dismissal from the program. Further applications for re
-
admission will not be
considered.

8.

C grade minimum is required for all prerequisite and core courses used for
credit towards the BScF degree.

Honours Program

Stu
dents intending to take the Honours Program must declare their intent to the
Assistant Dean prior to the end of the third year of their program and have a CGPA
of at least 3.0. All students in the Honours Program are required to complete
FOR
4991

Honours Research Project.

To graduate in Honours, students must meet certain minimum standards in the
course work beyond second year.

1.

Maintain a CG
PA of at least 3.0

2.

Achieve a minimum grade of B
-

in
FOR 4991


Curriculum

The core program focuses on forest ecosystem management with a ble
nd of
courses in basic, biophysical, social, and management sciences. Opportunity for
students to pursue an education of substantial personal choice is provided by
elective courses that can be organized in areas of concentration leading to minors.
Students

may also elect to follow minors offered by other faculties, or they may
take a general variety of courses that does not lead to a minor. Twenty
-
four credit
hours are required for a minor in the BScF program.

Core courses are listed below. Students are ad
vised to incorporate electives to
balance workloads to a normal load of five or six courses per term.

Observations and experimentation in a forested environment are critical to the
education of professional foresters so work in natural settings is an important part
of many courses. Extensive use is made of University forests which total 3,000
hectares in a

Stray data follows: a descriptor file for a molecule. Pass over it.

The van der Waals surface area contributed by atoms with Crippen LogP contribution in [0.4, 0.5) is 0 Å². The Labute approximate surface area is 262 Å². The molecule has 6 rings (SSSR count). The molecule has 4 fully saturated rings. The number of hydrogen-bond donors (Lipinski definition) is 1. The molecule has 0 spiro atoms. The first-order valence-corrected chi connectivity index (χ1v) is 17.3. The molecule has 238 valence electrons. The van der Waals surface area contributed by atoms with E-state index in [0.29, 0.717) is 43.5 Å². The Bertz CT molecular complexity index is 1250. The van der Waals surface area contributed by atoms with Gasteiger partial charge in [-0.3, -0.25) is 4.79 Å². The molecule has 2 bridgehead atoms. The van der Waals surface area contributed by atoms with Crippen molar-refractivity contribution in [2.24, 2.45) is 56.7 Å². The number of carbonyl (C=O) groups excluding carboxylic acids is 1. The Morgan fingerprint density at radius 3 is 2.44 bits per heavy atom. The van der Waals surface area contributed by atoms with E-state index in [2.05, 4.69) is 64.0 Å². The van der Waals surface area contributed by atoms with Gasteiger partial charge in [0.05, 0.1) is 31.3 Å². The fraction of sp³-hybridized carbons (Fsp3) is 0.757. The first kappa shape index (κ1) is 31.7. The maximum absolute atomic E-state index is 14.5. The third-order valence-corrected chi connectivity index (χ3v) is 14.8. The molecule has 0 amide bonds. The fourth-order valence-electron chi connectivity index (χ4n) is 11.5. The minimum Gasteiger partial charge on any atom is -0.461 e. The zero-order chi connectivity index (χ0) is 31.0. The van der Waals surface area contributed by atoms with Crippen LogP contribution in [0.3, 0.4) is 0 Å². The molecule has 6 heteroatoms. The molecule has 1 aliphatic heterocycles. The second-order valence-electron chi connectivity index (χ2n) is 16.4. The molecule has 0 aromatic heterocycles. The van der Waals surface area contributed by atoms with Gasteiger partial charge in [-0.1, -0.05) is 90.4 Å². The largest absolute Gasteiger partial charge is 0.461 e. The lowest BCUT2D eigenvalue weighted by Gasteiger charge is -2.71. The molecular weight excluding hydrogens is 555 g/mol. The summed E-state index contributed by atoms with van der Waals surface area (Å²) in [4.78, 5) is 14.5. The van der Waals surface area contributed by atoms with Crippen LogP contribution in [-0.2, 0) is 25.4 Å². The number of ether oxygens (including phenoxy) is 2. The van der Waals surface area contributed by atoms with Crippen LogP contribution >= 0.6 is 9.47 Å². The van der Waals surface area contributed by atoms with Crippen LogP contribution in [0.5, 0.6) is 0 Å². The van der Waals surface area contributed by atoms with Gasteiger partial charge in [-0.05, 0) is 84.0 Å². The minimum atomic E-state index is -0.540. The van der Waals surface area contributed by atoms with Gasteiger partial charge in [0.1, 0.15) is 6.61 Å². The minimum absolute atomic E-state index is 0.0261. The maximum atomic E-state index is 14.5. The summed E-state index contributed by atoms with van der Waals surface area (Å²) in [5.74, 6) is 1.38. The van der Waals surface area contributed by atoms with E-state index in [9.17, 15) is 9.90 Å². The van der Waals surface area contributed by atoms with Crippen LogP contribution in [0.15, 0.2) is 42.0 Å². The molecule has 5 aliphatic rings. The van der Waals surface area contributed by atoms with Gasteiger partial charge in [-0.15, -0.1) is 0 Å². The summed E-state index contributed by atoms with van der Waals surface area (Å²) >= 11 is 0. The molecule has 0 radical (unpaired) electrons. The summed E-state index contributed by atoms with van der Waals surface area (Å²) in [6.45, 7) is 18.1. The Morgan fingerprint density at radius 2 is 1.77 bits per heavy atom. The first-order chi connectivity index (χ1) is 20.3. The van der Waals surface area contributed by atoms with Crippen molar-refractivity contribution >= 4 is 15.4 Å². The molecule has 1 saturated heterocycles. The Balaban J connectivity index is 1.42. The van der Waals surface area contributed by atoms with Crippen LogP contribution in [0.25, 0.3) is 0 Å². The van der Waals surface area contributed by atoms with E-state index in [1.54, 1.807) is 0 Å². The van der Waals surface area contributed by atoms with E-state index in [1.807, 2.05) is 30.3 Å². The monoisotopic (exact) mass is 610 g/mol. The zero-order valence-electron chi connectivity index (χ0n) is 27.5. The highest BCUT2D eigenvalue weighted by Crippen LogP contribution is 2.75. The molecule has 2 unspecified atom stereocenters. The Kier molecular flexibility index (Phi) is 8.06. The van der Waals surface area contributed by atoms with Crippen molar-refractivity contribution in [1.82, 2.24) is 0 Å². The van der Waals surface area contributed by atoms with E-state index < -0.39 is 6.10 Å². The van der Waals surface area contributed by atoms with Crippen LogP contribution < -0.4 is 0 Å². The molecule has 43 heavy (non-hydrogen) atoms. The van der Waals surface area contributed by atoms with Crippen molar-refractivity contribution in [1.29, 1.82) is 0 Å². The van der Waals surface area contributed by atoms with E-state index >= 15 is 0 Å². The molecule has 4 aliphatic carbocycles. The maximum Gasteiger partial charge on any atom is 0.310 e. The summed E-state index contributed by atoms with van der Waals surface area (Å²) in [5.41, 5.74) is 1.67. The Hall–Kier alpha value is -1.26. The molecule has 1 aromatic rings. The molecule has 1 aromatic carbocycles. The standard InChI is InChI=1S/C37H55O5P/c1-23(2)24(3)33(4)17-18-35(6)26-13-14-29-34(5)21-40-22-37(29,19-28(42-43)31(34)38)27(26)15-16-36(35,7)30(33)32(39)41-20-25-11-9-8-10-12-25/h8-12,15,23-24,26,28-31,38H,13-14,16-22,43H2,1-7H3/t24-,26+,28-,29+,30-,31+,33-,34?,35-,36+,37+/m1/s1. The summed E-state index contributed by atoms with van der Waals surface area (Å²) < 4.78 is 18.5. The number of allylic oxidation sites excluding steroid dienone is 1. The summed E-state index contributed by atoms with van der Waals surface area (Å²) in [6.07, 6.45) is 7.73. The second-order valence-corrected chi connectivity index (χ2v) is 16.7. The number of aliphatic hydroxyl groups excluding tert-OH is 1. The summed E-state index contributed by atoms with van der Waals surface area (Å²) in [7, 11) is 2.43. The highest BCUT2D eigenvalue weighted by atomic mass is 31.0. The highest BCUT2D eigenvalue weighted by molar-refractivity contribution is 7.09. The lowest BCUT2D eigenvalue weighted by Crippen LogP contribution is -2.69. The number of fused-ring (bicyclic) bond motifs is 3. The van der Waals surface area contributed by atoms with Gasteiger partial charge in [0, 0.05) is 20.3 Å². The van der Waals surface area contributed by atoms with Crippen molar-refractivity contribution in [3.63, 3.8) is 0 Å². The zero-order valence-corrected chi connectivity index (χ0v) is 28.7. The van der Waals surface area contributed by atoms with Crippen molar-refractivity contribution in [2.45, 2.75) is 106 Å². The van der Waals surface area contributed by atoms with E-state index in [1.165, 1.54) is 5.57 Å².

rea, including the UNB Woodlot adjacent to the Fredericton campus.
To work in these and other areas, students are advised that they will need an
approved hard hat (approximate cost $10.00) and approved safety
-
toed work boots
(approximate cost $100.00).

Students will be required to pay for a portion of costs of extended field trips.

The Canadian Forest Service and the headquarters of the New Brunswick
Department of Natural Resources and Energy are also adjacent to the campus.
2012
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Scientists and managers at th
ese institutions commonly undertake

collaborative
projects with students which provide opportunities for students to learn from the
experience of others beyond their professors.

Core Course Requirements

BIOL
1001


Biological Principles, Part I

BIOL
1006


Applications in Biology, Part I

BIOL
1012


Biological Principles, Part II

BIOL
1017


Applications in Biology, Part II

CHEM
1982

*

General Applied Chemistry

ENR
1001


Resource Management Issues, Ethics and Communications I

FOR
1001


Introduction to Forestry

ENR
1002


Resource Management Issues, Ethics and Communications II

ENR
2004


Social and Cultural Systems

ENR
2531


Introduction to Hydrometeorological Systems

ESCI 1001 *

The Earth: Its Origin, Evolution and Age

ESCI
1036

*

Geology Lab for Foresters

FE 1611

Engineered Systems in Natural Resources

FOR 2006

Management of Natural Systems

FOR
2113


Introduction to Forest Wildlife Ecology

FOR
2505


Soils for Plant Growth

FOR
2281


GIS in Forestry I

FOR
2282


GIS in Forestry II

FOR
2416


Structure and Development of Woody Plants

FOR
2425


Autecology of Forest Vegetation

FOR
2432


Forest Inventory and Growth

FOR
2435


Physiological Processes in the Forest

FOR
2973


Intro to Computer Software for Data Analysis

FOR
3005


Silviculture and Stand Intervention Design

FOR
3006


Forest Management

FOR
3101


Forest Economics